Feeds:
Posts
Comments

Posts Tagged ‘Travel blog’

After a certainly most boring holiday spent primarily at home, I am happy to say that I’m glad that TET holidays (otherwise called Chinese New Year in other parts of Asia and Chinese-influenced communities in the world) are almost over.

Yep, I showed up at the office today, expecting our ever loyal employees to be there before me, and wallah — they’re not there! Only my dear colleague Chi was there. And so laughing at the absent employees, we had a great time just having a long and late lunch.

But what drives up my ire is that “I couldn’t access Facebook” during the entire TET holidays! In fact, I can’t access Facebook at all when I use the internet at home

Okay, some people will disagree with me about the inability or difficulty of accessing Facebook in Vietnam. Some people say that you can tweak your DNS configuration, or even use one of those proxy servers just to access Facebook.

But despite these maneuvers and sometimes, the lucky chance of being able to get online through some server, it is MUCH, MUCH MORE DIFFICULT to get into Facebook these days. Because of that, I am faced with —

* Not being able to contact friends from as far as half a globe away

* Not being informed about what friends are doing as far as half a globe away

* Missed the latest jokes, the hippest videos and the wackiest antics of a few colleagues and friends

* Missed out on a couple of friend’s birthdays

* Missed out on trends and news from the home country or the region

* Can’t announce my latest blog posts on my Facebook page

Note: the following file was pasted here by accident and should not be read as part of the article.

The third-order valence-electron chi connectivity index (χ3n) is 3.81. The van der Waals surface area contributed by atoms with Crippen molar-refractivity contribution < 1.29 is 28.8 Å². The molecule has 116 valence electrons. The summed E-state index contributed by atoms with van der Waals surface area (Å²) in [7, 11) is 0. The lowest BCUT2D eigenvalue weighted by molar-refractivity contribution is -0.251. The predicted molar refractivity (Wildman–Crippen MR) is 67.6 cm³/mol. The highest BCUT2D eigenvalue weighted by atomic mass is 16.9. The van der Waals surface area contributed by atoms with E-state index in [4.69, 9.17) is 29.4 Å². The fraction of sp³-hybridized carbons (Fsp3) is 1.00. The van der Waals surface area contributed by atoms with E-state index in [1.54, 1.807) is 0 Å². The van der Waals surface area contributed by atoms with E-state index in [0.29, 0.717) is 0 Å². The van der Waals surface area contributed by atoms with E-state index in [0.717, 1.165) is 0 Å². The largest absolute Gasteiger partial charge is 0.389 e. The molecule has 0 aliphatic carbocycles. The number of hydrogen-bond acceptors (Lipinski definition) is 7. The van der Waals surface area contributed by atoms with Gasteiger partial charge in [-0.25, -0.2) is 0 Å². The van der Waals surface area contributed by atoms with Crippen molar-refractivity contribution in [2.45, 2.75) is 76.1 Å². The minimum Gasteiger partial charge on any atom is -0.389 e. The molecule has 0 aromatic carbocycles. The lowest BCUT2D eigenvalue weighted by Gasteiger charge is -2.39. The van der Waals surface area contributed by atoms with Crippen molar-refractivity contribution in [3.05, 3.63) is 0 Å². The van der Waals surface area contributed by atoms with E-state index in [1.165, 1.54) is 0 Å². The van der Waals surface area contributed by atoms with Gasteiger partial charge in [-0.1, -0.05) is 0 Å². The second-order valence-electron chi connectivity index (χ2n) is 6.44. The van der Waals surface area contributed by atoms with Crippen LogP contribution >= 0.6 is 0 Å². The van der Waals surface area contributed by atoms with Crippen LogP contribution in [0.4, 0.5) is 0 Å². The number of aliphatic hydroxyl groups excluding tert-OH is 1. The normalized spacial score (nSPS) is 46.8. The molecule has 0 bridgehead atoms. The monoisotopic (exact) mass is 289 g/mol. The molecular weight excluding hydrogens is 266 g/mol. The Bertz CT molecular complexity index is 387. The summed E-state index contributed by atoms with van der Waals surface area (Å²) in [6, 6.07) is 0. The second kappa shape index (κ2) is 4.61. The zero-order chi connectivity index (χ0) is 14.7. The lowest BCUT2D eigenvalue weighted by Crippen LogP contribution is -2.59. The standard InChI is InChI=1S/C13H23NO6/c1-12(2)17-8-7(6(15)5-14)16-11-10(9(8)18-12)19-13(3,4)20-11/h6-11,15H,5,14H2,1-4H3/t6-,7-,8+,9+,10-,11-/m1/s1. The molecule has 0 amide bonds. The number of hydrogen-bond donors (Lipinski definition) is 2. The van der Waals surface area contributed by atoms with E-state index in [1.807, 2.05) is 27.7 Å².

* Can’t announce my status on my Facebook page

* Can’t inform my friends about my recent travel & lifestyle articles

And most especially, I can’t access my directory of friends’ emails and phone numbers as well!

But there is also an upside to life without facebook — I get to read more blogs online. In fact, I stumbled on this funny blog from China called “Ministry of Tofu” (www.ministryoftofu.com). Aside from its witty remarks and funny, sometimes weird stories (pole dancing subway commuters, sexiest Chinese language teachers, etc.), it also features stories of the ever-present issue of “online censorship” as well.

Which means we are not alone in this problem in this side of the world ; ) At least they’re having fun and a few laughs out there in China with their queer stories . . .

Advertisements

Read Full Post »

As I walked in Sonya's garden, I saw a clump of red flowers pointing directly to a nondescript fountain hidden among the flowering plants.

The bigger cottage occupied by my family and me at Sonya's Garden. Note the abundance of flowers around the cottage which almost covers it from view -- and prying eyes.

Even though it’s been about two weeks since my sister’s wedding in Manila, with the reception at Sonya’s Garden in Tagaytay, I still remember quite well the brief two-days holiday we spent at the famous Sonya’s Bed & Breakfast Cottages. Sonya’s English-inspired Cottages are so quaint and so rustic that it’s like being transported into a genuine traditional English garden setting.